Can I bring a personal injury case against a hit and run driver in Virginia?


Yes. Virginia law allows you to bring a claim or file a lawsuit against a hit and run driver who caused a car accident, even if that driver is never identified.

There are several things that you should do immediately after the car accident to document your claim, however.

First, make sure that you call the police and get an officer out to the scene to take down any information that you have – license plate numbers, make and model of the car, description of the driver or of the property damage. Sometimes the police are able to find the hit and run driver based on a description of the damage done to the vehicle. In that case, you would not have to make a personal injury claim against an unknown driver.

Second, make sure that you call your auto insurance company and report the claim. Again, it is important to document your claim from the very beginning and to be specific about any details you know of the other driver.

Third, if you are injured, you should seek medical attention as soon as possible, just like you would in any other car accident case.

Finally, if you are seriously injured or if your auto insurance company begins to give you the runaround, you should contact an experienced Fairfax personal injury attorney to discuss your case.

Does hiring a personal injury attorney for my auto accident case mean that I will have to go to trial?


Not necessarily. Though our firm prepares each and every client’s case as if it is headed for trial, the reality is that the majority of personal injury cases in Virginia are settled without going to trial. In fact, most Virginia auto accident cases are settled without even filing a lawsuit.

Before we file a lawsuit in your case, our attorneys will have reviewed all of your medical bills and records and provided you with an evaluation of your case. Then, a demand package is sent to the auto insurance company. In cases where liability (who caused the accident) is not disputed, the insurance company will typically make some sort of settlement offer. We then meet with our clients to discuss whether we will be able to come to an agreement with the insurance company or whether we should simply file suit and proceed with the litigation process.

How do I determine the settlement value for my Virginia auto accident case?


Determining the settlement value for a personal injury car crash case in Virginia is more of an art than a science. The value of any case depends on several factors including: amount of medical bills, amount of property damage, whether your injuries are permanent, whether you had pre-existing injuries, whether the other driver was intoxicated and the amount of your lost wages. If you have questions about the settlement value of your case or feel the insurance adjuster is treating you unfairly, you should consult one of our experienced Fairfax, Virginia personal injury attorneys.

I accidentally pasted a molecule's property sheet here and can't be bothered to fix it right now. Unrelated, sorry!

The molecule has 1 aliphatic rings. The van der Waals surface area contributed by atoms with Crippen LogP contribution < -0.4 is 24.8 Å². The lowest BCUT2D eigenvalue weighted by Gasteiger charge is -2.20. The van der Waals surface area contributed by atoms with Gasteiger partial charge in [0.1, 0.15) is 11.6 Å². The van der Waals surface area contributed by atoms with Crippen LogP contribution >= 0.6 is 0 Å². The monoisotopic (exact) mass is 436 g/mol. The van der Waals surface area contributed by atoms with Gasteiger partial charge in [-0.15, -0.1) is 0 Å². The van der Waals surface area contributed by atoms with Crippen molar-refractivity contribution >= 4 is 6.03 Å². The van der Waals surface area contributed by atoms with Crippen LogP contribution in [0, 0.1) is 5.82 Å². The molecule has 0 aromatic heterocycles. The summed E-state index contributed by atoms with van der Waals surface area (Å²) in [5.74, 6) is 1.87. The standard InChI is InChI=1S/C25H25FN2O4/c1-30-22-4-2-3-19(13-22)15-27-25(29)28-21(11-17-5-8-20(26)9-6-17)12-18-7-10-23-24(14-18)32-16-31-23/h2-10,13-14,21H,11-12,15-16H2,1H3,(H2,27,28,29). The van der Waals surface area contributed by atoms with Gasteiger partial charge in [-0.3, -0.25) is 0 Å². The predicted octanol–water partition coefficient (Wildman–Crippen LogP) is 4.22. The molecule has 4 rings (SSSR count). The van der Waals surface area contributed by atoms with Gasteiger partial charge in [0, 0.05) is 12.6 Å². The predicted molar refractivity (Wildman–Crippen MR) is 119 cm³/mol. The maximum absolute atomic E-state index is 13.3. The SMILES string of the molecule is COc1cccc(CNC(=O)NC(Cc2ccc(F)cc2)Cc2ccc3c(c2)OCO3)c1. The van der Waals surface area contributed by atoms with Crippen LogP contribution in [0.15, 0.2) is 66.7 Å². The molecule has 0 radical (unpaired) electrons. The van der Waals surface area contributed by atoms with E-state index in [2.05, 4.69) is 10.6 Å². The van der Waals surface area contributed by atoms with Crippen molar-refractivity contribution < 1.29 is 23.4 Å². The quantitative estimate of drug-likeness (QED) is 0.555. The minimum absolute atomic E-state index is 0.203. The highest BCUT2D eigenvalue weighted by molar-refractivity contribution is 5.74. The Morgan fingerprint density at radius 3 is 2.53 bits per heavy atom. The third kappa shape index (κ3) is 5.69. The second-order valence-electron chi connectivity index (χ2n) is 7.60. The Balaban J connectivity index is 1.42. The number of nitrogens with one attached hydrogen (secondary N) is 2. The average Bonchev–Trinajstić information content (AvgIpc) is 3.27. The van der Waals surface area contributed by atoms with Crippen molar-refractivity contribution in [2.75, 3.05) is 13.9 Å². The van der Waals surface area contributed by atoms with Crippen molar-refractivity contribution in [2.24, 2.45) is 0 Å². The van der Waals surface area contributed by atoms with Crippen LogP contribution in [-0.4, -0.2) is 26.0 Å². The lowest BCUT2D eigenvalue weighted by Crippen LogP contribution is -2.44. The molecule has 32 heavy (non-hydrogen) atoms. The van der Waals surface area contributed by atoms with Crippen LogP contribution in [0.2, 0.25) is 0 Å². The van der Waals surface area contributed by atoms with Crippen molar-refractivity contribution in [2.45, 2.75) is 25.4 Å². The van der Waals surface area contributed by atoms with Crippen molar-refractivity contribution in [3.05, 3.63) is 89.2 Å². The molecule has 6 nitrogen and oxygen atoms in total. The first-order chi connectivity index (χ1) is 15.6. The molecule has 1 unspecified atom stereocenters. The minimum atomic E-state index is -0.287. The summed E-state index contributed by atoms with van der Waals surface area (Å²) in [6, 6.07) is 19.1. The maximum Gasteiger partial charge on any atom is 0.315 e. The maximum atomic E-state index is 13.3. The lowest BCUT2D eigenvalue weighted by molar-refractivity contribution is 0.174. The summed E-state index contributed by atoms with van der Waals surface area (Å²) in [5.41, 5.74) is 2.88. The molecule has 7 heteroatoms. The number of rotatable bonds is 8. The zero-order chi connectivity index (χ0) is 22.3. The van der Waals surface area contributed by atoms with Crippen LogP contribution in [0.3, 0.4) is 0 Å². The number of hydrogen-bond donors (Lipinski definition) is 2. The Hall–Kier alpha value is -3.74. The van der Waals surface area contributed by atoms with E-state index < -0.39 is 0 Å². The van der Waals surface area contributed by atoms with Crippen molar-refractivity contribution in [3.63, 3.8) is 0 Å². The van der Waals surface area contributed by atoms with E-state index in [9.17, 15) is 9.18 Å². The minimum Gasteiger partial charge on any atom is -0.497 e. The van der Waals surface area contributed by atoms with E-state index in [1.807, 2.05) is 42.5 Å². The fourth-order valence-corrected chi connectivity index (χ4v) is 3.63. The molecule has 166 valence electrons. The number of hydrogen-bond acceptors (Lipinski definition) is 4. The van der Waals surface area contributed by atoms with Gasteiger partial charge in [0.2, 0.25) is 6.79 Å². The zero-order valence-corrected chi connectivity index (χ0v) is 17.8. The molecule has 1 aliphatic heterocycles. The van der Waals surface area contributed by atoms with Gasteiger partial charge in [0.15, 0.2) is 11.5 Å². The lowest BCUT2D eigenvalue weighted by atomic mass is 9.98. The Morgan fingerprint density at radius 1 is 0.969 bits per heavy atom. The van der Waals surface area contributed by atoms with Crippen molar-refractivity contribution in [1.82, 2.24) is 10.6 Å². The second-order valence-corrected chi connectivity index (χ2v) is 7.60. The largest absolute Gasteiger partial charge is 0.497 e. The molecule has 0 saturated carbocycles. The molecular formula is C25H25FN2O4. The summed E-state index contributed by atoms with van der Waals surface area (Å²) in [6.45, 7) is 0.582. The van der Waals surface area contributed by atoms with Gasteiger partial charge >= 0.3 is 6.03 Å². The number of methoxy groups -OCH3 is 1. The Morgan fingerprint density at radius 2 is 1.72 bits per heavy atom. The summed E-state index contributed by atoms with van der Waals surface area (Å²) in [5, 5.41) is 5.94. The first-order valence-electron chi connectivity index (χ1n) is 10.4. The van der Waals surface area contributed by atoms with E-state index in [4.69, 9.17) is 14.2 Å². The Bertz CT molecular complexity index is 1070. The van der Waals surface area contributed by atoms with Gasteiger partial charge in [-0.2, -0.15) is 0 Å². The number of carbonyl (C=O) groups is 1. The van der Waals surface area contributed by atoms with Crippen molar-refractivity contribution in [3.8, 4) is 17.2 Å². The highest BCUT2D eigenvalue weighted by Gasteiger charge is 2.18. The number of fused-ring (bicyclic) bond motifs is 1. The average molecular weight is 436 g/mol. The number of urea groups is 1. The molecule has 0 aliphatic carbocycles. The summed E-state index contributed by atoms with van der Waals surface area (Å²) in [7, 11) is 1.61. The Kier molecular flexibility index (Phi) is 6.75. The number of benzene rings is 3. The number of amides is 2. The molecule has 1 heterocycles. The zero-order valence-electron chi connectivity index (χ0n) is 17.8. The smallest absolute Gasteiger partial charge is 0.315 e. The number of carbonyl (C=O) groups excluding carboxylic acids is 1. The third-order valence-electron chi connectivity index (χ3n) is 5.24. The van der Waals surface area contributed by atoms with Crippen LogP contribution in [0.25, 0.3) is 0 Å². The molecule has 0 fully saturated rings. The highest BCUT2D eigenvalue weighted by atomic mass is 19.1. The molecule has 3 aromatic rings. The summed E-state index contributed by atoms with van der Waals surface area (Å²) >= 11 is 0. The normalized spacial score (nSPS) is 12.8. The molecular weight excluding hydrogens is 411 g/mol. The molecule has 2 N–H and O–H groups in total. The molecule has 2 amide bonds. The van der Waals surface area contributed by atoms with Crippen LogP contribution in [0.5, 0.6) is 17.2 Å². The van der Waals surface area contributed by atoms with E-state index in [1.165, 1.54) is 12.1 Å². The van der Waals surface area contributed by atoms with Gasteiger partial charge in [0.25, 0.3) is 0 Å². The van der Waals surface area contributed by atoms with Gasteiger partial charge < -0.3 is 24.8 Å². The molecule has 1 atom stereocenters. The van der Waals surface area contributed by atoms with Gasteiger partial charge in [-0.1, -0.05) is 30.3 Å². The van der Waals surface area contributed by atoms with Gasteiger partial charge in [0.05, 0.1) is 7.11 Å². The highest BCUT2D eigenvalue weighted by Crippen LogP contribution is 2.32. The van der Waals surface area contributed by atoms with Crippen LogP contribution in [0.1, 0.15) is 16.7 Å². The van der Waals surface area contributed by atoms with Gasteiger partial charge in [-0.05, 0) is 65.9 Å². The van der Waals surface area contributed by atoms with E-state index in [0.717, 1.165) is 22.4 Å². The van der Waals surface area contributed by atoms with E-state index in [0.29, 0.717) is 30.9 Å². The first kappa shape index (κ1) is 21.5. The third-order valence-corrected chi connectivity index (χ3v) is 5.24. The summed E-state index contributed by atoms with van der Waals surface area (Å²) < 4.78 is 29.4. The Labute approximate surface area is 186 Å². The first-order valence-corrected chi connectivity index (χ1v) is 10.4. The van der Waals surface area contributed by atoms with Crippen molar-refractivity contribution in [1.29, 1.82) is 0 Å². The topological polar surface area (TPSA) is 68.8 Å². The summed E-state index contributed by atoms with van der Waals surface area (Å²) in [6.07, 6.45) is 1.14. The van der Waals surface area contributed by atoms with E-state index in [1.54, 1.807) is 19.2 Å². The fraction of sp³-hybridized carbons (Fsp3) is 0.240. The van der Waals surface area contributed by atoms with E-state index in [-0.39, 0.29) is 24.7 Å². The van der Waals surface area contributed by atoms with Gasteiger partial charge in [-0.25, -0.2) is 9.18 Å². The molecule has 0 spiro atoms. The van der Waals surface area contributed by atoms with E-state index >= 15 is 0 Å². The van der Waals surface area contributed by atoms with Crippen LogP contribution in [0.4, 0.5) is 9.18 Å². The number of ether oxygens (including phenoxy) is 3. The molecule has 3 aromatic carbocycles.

How do I obtain a police accident report in Fairfax, Virginia?


In Fairfax County, car accident reports are maintained in Central Records for the Fairfax County Police Department. Instructions on obtaining your report are here. To get a copy of the police report from your City of Fairfax auto accident, go to you need to go to the City of Fairfax Police Department Records Station on Old Lee Highway or call Fairfax County Central Records Office at 703-246-2272. Accident reports can be released only to a limited number of people:

  • The personal injury attorney representing you;
  • Someone involved in the car crash;
  • The owner of a car involved in the auto accident;
  • A representative from one of the insurance companies involved in the crash.

If possible, you should obtain a copy of the accident report before meeting with a personal injury attorney in Fairfax. Bringing your accident report to the initial conference with your attorney makes it easier for him to determine whether you have a case, determine which parties are involved and submit the letter of representation to the appropriate insurance company.

I was involved in a car accident with a driver whose insurance coverage had lapsed. Can I still bring a claim for my personal injuries?


Believe it or not, we find that a number of drivers who cause accidents in northern Virginia do not have car insurance, either because their coverage lapsed or because they never bothered to purchase it in the first place.

Yes, you can still bring a claim for your injuries resulting from a crash with an uninsured driver. However, the claim you’ll be filing will actually be with your auto insurance company. When we tell people this, their first reaction is usually fear that their own auto insurance rates will go up. Fear not. By statute, an automobile insurance company is not allowed to raise your rates if you bring a claim under your uninsured or underinsured motorist coverage for a Virginia car crash that was not your fault. If you want some more information, please read our guide on how to buy car insurance in Virginia.

I’ve had a couple of other auto accidents, but I haven’t had any sort of treatment recently, will these prior injuries impact my current car crash case?


Probably. Even if the pain you’re having now is to an entirely different part of your body and you haven’t had treatment in several years, you can bet that the insurance adjuster will argue that your recovery should be reduced because you have been previously injured. You can also expect the insurance defense lawyer to make the same argument at trial. Though it isn’t truly a valid argument, insurance companies use it all the time.

If your case goes to trial, one of the key issues before the Judge or Jury will be whether your testimony is credible.  If you have not been totally upfront about your previous claims, you will come across as trying to hide something.  This can be the case even if the omission has nothing to do with the case at hand.

Insurance companies have vast resources and access to intracompany databanks about your previous auto accident and medical treatment history.  You should assume that if you have previously made any sort of insurance claim – injury, property damage, worker’s compensation, etc. – that the insurance company knows about it and will use it against you.  The best thing that you can do is make sure that your personal injury attorney knows your complete medical history.